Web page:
Pro Farmer Senior Markets Editor
From Pro Farmer
Updated as of 7:00 a.m. CT
Grain markets still dealing with Monday's
reports... Monday's USDA reports have put a damper on bullish
optimism. Following sharp losses in the corn market, all the corn market to
get yesterday was a slight short-covering bounce. Sharp declines in the crude
oil market this week have also limited upside potential to short-covering. Crude
oil was firmer overnight amid short-covering, but there too, attitudes are bearish
amid the economic slowdown.
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Opening calls. These calls originate
more than three hours before the open -- use caution, things change:
Corn: 1 to 2 cents lower. Futures were weaker overnight following
yesterday's slight gains to maintain a choppy tone. Futures finished around
4 cents higher, which was in the middle of yesterday's range. Futures struggled
to find buyer interest through much of the morning, but benefited from light
short-covering in late trade. Still, bears have momentum on their side as
today's modest gains were no more than a correction to sharp losses to start
Soybeans: 1 to 6 cents lower. Futures were weaker overnight to maintain
this week's choppy tone. Futures saw a choppy day of trade. January beans
finished around 8 cents higher, with March steady. The rest of the pit closed
marginally to 3 cents lower. Outside markets limited upside potential in the
soy complex and contributed to pressure in morning trade.
Wheat: 2 to 4 cents lower. Futures were weaker overnight on
spillover from neighboring pits. Wheat futures saw a choppy day of trade,
but didn't stray too far from unchanged in either direction. Chicago wheat
closed 3 to 4 cents higher. March Chicago wheat spent the day pivoting around
the 38% retracement level of the rally from the December low to the January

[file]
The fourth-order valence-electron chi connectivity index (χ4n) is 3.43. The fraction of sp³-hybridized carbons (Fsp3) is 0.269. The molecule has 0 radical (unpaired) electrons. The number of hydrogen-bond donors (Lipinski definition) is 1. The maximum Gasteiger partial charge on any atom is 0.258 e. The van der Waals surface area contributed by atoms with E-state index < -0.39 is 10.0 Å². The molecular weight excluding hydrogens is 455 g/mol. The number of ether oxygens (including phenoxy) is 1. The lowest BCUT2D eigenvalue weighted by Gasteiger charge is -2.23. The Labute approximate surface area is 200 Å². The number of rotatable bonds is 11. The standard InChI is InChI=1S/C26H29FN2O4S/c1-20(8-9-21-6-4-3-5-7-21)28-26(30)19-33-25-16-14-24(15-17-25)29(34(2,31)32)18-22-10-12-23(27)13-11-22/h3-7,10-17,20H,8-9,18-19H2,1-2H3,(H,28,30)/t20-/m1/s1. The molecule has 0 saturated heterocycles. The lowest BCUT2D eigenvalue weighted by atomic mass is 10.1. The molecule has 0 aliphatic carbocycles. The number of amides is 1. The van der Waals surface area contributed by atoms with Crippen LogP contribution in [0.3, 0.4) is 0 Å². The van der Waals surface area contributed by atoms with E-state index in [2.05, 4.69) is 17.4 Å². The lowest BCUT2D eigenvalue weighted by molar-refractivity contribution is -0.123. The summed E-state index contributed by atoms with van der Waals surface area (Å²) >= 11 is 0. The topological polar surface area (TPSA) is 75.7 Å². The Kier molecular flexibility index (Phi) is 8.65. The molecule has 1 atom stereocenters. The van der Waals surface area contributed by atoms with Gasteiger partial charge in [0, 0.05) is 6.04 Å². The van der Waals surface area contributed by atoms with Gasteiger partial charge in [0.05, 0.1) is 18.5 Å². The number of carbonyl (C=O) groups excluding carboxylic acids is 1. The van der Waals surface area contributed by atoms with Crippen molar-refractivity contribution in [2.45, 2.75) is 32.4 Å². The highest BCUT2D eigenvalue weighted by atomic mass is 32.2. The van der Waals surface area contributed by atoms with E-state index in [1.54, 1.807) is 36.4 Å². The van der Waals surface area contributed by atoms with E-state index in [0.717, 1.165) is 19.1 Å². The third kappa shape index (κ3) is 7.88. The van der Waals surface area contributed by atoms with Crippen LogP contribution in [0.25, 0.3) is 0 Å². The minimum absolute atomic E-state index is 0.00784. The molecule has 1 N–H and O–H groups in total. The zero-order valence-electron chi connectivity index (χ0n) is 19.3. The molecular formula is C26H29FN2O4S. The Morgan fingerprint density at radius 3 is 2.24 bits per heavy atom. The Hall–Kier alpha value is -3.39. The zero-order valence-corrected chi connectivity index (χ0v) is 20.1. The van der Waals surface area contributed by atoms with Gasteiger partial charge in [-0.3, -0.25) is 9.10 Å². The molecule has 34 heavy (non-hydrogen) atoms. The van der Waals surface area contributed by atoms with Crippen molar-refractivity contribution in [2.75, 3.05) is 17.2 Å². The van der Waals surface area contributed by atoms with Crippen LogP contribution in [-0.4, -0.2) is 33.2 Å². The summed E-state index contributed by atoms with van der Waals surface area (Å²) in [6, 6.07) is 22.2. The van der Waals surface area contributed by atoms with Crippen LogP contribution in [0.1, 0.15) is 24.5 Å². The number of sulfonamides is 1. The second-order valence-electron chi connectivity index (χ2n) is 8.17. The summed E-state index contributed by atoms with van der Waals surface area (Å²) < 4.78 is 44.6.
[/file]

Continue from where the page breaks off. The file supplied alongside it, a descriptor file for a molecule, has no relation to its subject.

high. Futures respected support at the halfway point of the range, which lies
Cash cattle expectations: $1 to $2
higher. So far, no notable cash cattle activity has taken place in the
Plains, although barring a sharp collapse in cattle futures, traders and cash
sources generally expect cash trade in the $85 to $86 range. Weather could impact
cattle trade as extremely bitter cold temps have invaded the Midwest and parts
of the Plains.
Futures call: Mixed. Futures are expected to see a choppy start as
traders wait on cash trade to begin. February live cattle poked below Monday's
low at $82.75, but failed to find fresh seller interest at that level. Contract-low
support lies at $80.60. Key near-term resistance is at the 40-day Moving Average
around $85.50. A push above that level could spark fresh chart-based buying.
Cash hog expectations: Steady to
weaker. Most packers have this week's slaughter needs covered as some have
reduced kill runs amid slumping margins. The combination of kill needs being
covered, slowed hog movement due to bitter cold temps across the Midwest and
a $1.64 drop in the average pork cutout value Wednesday could cause packers
to shift focus and work on trying to improve slumping margins. As a result,
cash hog bids are seen no better than steady at most locations today.
Futures call: Mixed. Futures finished near session highs in all but the February contract, which closed mid-range. Futures are called to open mixed as price action could be choppy amid spreading. The cash index has risen sharply so far this month, to help trim the premium futures hold, but futures are also responding by moving lower as feel the premium is still too much. February hogs hold just a $3 premium to the index, which is much more in line.